So, yeah, I was working basically for these sort of problems and my approach in particular was about automatic configuration of algorithms because researchers for decades have been designing and fine-tuning these algorithms by hand, trying to get as much performance as possible. But in fact, you can see this problem itself as an optimization problem, you simply want to obtain the best possible algorithm and you can use a variety of techniques to try to get to these results in an automatic fashion using machine-learning techniques, statistical modeling, etc. Basically, then trying to optimize the parameters to your algorithm to the point that you actually define the entire structure of the algorithm in an automatic fashion. That was fun. I enjoy it. But yeah, that came to an end, luckily as all successful PhD theses. 

Mike: Yeah, I can understand that. Have you thought at all about how all of your research might somehow apply to the cryptocurrency space?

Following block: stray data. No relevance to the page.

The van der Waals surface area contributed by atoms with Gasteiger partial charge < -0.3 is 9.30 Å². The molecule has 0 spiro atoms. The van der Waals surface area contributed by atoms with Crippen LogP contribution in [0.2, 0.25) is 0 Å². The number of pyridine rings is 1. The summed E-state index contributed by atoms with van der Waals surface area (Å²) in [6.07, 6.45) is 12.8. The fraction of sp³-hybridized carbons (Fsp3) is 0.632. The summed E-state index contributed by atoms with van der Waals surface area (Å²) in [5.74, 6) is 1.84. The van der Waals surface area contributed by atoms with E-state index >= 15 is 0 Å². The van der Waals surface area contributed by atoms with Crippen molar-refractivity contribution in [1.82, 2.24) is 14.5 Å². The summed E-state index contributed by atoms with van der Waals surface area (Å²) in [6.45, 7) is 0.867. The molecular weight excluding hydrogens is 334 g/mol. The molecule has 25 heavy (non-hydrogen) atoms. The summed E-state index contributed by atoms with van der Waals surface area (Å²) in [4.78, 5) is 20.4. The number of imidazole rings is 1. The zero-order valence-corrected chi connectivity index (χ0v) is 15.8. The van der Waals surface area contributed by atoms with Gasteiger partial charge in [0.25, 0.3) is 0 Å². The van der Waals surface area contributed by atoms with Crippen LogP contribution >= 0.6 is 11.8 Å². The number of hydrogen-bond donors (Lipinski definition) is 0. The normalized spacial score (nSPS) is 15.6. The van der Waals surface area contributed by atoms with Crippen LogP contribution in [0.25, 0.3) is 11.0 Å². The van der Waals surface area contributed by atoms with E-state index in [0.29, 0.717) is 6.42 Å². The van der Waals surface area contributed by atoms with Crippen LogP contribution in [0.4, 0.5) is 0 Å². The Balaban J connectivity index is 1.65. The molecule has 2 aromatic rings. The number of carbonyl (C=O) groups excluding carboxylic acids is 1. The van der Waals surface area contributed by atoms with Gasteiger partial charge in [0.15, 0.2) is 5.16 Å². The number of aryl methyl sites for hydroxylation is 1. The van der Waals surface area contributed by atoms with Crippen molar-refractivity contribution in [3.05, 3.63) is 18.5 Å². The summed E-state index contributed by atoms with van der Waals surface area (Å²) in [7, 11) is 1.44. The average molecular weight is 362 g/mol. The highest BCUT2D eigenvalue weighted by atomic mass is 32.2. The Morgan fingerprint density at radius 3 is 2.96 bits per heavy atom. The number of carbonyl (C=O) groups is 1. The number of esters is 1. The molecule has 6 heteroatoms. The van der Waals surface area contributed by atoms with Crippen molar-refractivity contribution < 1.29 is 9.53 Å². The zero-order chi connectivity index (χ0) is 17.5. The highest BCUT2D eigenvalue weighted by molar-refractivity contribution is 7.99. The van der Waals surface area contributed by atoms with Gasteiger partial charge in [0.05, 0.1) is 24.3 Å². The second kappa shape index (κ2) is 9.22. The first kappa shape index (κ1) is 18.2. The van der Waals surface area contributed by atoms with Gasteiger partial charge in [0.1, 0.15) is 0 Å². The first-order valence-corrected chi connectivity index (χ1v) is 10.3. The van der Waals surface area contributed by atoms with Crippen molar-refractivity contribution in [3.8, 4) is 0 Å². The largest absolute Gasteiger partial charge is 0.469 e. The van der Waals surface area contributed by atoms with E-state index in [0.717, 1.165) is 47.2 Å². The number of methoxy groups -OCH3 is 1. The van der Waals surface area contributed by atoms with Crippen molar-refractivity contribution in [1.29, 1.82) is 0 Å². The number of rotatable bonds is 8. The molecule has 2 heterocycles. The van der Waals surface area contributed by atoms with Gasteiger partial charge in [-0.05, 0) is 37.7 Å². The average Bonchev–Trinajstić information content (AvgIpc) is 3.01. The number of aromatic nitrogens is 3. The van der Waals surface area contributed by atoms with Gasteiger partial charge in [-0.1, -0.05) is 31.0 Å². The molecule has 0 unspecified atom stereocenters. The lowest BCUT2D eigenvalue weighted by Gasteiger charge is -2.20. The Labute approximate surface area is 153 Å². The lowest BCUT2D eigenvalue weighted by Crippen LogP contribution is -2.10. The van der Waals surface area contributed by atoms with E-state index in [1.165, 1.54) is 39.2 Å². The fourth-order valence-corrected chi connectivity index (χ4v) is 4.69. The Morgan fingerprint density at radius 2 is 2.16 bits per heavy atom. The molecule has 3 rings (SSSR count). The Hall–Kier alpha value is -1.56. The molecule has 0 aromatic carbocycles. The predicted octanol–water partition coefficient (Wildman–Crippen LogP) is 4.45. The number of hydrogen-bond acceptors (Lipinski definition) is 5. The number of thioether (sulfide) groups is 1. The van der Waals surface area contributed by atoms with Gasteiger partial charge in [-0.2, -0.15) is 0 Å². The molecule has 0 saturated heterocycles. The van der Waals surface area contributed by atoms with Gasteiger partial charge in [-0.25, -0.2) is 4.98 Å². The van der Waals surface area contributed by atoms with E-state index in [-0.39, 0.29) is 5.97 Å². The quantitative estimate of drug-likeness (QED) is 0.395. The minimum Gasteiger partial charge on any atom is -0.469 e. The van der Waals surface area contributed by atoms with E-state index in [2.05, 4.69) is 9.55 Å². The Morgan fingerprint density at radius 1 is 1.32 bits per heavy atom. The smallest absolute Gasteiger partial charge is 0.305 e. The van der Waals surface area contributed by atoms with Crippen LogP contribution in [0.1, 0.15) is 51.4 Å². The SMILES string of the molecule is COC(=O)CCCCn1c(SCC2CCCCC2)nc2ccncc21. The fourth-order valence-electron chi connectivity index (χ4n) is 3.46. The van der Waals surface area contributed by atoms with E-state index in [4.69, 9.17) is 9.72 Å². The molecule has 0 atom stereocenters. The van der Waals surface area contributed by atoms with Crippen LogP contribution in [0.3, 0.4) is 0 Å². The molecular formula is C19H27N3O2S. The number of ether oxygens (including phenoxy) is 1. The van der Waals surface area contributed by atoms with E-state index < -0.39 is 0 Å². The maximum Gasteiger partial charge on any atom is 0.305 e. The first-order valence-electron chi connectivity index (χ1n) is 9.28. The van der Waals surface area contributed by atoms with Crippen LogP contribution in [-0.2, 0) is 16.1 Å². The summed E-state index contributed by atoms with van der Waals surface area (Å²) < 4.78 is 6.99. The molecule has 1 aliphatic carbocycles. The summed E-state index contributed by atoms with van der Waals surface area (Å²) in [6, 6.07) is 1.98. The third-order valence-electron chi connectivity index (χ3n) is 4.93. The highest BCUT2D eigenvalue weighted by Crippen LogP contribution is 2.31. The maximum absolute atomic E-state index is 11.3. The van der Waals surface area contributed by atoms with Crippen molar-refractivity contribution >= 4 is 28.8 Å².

Jérémie: Directly, not really, but let’s say I’m very, very familiar with combinatory systems and when you start  dealing with inputs and outputs, and how they relate to each other and the fact that you can apply some analysis based on graph-theory, etc, the familiarity that I got through my research is very useful to grasp all those things, yes. 


QS 07:38 Mike: Okay, cool. So, it sounds like you’ve been in computer science for a long time, at one point did you discover, or I think you even said, it discovered you, Bitcoin and cryptocurrencies in general?